thoughts pictured on their faces Howed
through the assembly.
Youngsters who had still to live those
magic four years, older folk reminiscing,
others who had no memories of such
wonderful years, students still in various
stages of their high school careers-all
streamed forth excitedly discussing the
sensational new presentation. A great
play, that !
.fwareiyaseiyafelyev THE ARSENAL CANNON ejygzgyesegynvjyaf
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4411! am S F. S. N'
DIARY of the ARSEN AL CLOCK
JULY 6, 1867-Well, well, here I am at last.
What a fine view I have. I was a long time
getting up here, but it was surely worth the
MARCH 9, 1874-Flag at half-staff today in
respect for ex-President Millard Filmore.
JUNE 16, 1884-The mainmast of the wooden
flagstaff was raised today.
JUNE 28, 1884-The first fiag was hoisted on
the new fiagpole. The soldiers all feel proud of
it as it ripples in the breeze.
MAY 26, 1892-I heard the soldiers discussing
a new law passed today, that no dogs unac-
companied by their owners will be allowed
within the grounds hereafter.
SEPTEMBER 22, 1894-They started to build
an iron fence around the grounds today.
MARCH, 1898-War has been declared on
Spain. No longer a third-class Arsenal now,
we're up in the front rank. They're making
haversacks and knapsacks in the Shops and
Artillery buildings. Fifty soldiers here, and
100,000 rifles packed in under me.
SEPTEMBER 16, 1901-President McKinley
died todayg salutes fired in his honor.
JUNE 30, 1902-The Arsenal Grounds were
authorized to be sold today under the act of
Congress. Guess we're not as useful here as
we used to be. Wonder what'll become of us?
MARCH 6, 1903-At 12:14 today, the Arsenal
grounds became the property of the Winona
Technical Institute. They paid S154,000 for us.
APRIL 13, 1903-At 6:00 this morning the
soldiers fired the last sunrise gun. We are go-
ing to be abandoned. Wonder what the folks
in the neighborhood will do for an alarm clock
APRIL 15, 1903-The flag was lowered at sun-
set, today, for the last time. I hate to see the
SEPTEMBER, 1904-School has opened here
with courses in pharmacy, decorative painting,
lithography, and electric wiring. Eighty stu-
dents are in attendance.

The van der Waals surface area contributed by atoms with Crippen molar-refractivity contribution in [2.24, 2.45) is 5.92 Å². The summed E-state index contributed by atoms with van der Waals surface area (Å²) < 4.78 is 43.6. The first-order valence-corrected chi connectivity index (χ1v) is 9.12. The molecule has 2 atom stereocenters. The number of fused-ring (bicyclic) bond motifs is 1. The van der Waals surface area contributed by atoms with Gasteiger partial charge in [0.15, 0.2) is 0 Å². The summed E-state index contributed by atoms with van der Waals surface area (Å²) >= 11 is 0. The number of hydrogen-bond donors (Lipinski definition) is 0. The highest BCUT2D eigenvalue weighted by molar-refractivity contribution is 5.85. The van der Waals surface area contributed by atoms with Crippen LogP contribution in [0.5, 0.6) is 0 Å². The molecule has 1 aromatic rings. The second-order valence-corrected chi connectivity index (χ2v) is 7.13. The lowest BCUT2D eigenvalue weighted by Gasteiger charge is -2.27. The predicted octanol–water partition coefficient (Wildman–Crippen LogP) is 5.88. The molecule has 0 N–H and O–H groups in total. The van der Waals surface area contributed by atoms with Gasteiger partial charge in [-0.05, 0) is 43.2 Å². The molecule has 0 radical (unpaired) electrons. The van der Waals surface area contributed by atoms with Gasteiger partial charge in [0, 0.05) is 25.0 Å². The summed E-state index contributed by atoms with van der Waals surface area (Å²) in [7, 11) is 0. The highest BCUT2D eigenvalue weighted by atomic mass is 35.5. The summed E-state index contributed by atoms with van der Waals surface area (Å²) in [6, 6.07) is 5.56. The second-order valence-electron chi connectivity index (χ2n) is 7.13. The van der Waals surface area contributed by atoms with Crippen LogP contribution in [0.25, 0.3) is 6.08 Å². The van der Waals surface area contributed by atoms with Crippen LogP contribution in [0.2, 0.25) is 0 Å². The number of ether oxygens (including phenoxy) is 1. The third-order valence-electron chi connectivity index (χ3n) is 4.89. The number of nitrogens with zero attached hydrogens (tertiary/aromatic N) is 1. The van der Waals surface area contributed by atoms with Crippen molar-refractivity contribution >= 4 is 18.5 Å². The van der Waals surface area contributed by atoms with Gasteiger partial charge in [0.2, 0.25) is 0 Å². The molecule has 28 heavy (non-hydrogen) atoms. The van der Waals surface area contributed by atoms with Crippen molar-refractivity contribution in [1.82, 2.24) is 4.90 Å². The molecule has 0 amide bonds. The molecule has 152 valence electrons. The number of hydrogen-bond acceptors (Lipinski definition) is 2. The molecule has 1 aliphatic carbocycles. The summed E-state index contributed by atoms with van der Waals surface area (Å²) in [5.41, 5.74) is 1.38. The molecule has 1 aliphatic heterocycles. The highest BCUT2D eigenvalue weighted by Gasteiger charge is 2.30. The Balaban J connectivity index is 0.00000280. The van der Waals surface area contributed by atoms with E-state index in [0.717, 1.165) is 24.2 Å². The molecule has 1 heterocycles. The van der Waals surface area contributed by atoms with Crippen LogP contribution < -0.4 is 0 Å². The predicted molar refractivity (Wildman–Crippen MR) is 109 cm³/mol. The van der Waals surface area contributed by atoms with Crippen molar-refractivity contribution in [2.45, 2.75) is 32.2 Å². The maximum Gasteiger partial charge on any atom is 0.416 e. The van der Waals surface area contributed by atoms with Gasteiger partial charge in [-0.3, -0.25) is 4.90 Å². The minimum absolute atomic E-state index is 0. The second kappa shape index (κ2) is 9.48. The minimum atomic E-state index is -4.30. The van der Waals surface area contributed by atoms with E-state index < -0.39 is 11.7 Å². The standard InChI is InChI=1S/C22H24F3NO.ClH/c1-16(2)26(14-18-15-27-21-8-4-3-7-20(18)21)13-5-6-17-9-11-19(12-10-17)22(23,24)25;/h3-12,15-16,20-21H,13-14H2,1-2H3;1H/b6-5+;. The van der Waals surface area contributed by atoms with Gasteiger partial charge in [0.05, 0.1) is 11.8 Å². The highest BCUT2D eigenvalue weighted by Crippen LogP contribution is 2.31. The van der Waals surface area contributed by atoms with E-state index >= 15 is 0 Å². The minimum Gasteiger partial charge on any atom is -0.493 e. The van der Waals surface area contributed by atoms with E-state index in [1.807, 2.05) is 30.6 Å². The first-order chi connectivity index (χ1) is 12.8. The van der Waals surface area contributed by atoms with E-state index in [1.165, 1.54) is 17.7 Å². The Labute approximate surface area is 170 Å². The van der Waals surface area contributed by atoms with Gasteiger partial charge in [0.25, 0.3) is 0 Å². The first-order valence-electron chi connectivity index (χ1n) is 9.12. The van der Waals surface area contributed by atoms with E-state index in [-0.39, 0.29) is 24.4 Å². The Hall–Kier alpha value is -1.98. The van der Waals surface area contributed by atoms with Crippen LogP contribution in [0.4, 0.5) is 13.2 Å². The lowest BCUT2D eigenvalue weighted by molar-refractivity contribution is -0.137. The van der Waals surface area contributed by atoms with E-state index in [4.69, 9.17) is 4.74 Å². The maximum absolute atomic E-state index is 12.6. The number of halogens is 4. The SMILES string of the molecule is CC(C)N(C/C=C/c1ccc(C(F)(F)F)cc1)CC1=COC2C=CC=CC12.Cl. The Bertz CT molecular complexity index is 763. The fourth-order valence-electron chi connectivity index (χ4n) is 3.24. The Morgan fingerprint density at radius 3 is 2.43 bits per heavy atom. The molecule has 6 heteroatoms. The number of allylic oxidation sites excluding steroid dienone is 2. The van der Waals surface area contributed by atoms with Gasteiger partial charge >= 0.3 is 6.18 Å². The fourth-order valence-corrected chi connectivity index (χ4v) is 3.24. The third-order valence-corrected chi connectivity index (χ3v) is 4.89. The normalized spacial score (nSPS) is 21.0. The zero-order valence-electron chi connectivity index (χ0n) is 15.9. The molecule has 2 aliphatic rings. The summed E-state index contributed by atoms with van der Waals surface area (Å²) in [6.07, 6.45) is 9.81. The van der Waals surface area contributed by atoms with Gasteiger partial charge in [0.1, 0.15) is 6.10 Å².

MARCH, 1910-Winona Tech has gone into
the hands of a receiver.
JANUARY 15, 1912-Hurray! Things are
looking up again. The grounds were leased to-
day by the Indianapolis Board of School Com-
missioners as a site for a technical high school.
SEPTEMBER 11, 1912-School convened to-
day with 183 pupils and 8 teachers in attend-
ance. Seems like old times.
DECEMBER 9, 1912-Something new on the
campus today. Edward Owen as a town crier
read the first issue of the school paper, the
"Hear Ye," to the student body in Room 4.
MARCH 15, 1915-The seniors chose pins to-
day, which will be known as alumni pins.
MAY 12, 1915-The first senior play, "Midsum-
mer Night's Dream," was presented on the
JUNE 8, 1915-Our first commencement was
held at Tomlinson Hall tonight. Six boys and
ten girls were graduated.
SEPTEMBER, 1915-Well, well! They've
started work on that old hydro-dynamo, the
perpetual motion machine, again.
MAY 22, 1916-Whoopee! There is great
hilarity on the campus today. The Supreme
Court handed down a decision fixing the Ar-
senal grounds definitely as the property of the
City of Indianapolis to be administered by the
Board of School Commissioners. "Extras"
were out all over town. We have 1400 students
MAY 29, 1917-Memorial fiag-raising exercises
were held today. They hoisted a flag on the
new 128-foot iron pole.
APRIL 7, 1919-The War department passed
a rule authorizing military training in the high
schools. The boys look nice in their uniforms
of horizon blue.
NOVEMBER 11, 1919-The January '20
seniors held exercises today to dedicate 225
trees, one for each Tech boy who served in the
World War. Each tree bears a name plate.
The spot, located south of the Arsenal, is
called Liberty Grove.
JUNE 7, 1920-With much ceremony, the cor-
nerstone for the Main Building was laid today.
MAY 22, 1921-Today's Tech's ninth birth-
day. Had a huge birthday cake out here on
SUMMER, 1921-They're building an athletic
field over north of the magazine.
AUGUST 7, 1921-Good night! what time is it
anyway? Why, it's only 2:30 a. m. But where's